Contest Judging

What Kind of Judge Will I Be?

So after a few experiences as a contestant, I’ll be a judge in my next writing contest!

Scary, huh?
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The irony is that this contest – which I’ll refer to as the Desperate for Feedback 2010 contest – was one that I almost entered myself. I’ll even be judging the category that I would have entered!
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OK – maybe me being a judge isn’t so odd. After all, I taught high school English for years. And it’s no wonder that so many teachers buy in bulk from the liquor store.
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And I’ve also been a contestant. I’ve gotten flaming criticisms and thoughtful suggestions.
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I’ve also seen the best – and worst – of critique groups. I’ve gotten tips for how to speed up action scenes, and the odd comment of  “Maybe you’re not ready to take your writing to the next level.”
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So with these experiences, what kind of judge will I be?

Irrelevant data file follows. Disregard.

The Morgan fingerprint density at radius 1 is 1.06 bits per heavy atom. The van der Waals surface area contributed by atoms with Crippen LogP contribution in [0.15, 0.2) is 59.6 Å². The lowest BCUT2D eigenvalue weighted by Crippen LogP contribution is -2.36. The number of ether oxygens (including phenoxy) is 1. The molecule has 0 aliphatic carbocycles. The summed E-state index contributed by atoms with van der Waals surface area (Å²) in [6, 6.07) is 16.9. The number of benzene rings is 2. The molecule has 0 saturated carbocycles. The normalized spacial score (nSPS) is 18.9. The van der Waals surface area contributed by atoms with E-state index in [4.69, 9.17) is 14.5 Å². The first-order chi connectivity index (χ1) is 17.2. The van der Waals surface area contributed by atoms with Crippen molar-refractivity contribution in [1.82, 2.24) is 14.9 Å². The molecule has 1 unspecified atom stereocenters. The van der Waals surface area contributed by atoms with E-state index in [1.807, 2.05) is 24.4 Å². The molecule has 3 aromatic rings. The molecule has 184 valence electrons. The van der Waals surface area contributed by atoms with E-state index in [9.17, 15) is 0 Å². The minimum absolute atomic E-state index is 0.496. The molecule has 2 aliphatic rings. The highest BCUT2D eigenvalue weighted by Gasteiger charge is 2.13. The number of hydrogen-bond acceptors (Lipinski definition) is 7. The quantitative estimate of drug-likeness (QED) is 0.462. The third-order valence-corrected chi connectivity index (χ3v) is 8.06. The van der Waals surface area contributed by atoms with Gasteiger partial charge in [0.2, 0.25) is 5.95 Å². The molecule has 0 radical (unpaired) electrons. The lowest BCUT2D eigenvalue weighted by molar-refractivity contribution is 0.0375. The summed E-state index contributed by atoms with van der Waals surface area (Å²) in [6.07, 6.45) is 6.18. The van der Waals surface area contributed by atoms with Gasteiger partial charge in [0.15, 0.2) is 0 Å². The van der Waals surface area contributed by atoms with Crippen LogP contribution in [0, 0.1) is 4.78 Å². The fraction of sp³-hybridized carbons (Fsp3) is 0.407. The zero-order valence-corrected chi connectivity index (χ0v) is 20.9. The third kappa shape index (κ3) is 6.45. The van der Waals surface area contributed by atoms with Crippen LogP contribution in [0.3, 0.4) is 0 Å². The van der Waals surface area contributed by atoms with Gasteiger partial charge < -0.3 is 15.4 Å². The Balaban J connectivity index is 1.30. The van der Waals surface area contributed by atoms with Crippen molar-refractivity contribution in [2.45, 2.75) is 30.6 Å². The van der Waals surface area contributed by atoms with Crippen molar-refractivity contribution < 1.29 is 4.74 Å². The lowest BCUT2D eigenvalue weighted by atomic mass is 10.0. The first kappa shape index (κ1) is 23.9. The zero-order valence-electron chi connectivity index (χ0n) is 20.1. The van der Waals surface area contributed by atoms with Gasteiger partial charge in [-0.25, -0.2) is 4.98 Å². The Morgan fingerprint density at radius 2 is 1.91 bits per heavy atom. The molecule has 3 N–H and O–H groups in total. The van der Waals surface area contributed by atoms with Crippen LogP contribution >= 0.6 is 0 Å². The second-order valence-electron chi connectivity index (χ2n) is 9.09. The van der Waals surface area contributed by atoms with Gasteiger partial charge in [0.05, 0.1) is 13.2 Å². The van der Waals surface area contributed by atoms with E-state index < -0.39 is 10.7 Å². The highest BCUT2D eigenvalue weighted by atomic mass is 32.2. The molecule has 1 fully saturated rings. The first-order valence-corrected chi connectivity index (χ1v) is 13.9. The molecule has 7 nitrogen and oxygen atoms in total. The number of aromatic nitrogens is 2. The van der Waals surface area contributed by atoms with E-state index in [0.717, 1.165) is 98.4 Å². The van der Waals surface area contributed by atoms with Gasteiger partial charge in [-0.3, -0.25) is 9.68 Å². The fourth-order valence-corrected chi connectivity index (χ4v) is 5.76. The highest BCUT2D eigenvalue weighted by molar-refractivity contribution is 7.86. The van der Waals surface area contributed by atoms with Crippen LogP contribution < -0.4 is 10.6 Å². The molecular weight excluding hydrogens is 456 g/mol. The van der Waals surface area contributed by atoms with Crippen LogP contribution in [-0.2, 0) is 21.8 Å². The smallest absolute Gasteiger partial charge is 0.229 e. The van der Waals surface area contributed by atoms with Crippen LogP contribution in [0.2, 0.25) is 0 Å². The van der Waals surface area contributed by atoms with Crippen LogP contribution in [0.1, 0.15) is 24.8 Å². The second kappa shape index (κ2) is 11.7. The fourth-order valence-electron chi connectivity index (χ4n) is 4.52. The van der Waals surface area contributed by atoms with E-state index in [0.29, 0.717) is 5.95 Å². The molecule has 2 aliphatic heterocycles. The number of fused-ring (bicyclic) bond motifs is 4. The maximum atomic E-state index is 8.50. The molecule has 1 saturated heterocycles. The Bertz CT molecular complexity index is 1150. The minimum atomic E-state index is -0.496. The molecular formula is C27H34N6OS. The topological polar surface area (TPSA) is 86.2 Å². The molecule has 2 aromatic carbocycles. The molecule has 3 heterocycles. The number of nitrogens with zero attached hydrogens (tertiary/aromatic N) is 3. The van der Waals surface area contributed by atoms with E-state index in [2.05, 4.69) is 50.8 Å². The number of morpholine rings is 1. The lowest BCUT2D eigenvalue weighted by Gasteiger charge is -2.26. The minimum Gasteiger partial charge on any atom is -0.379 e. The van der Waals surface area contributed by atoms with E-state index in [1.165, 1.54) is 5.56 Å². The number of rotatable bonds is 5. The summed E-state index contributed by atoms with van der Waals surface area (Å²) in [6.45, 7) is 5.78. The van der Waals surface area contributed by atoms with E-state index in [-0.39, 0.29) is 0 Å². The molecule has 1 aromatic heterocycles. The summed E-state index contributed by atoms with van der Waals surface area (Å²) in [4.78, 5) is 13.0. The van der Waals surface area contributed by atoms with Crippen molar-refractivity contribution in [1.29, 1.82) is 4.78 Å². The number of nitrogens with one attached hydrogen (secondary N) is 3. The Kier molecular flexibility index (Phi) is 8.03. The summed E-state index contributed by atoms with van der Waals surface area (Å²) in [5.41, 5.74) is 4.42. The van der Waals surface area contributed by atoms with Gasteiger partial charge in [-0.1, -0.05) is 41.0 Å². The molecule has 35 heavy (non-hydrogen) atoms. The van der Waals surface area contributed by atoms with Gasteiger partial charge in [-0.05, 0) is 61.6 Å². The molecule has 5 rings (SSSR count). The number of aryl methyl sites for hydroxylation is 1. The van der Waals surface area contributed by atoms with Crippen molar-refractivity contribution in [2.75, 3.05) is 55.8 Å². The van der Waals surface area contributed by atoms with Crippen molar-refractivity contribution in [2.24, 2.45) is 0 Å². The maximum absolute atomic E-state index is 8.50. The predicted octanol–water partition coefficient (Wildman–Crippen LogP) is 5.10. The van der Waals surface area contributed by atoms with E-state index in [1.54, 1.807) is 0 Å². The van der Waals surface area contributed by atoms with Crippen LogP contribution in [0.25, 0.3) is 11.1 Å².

The same kind of teacher I tried to be to my students:
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  • Thoughtful – Real people bundled off their dreams – their manuscripts – packaged in hope. And I’m the recipient. The least I can do is reward their serious effort with a thoughtful read and considerate commentary.
  • Kind – Too often, people flaunt their rudeness and try to package it as “my opinion” as in “Well, I’m entitled to my opinion” or “This writer needs to hear an honest opinion.” Guess what? You can have an honest opinion without being an absolute ass. Try it sometime.
  • Encouraging – I taught students whose stoned parents didn’t care if they came home. Yet they would turn in painfully rendered sentences on crumpled paper, and they would smile because they were turning in their best effort. No, their arcane spelling and questionable grammar didn’t earn an “A”. But I could always find something they honestly did well. And I tried to build on this.
  • Fair – As a teacher, I couldn’t let my personal tastes, my tongue-lashing I took from some kid’s parent, or the fact that I hated 7am classes affect my grading. And I don’t buy the argument that a judge’s bad day or bad attitude should impact their scoring. Because when you review somebody’s work, you owe the writer your unbiased effort.  Period.

I’ve got a total of 80 pages to read, and when I was a teacher, I used to do this in a day. But I’ll take all the time I need for this contest, even if it takes until the March deadline.

Because I’ve still got some contests to enter myself.

And I know what kind of judge I want.

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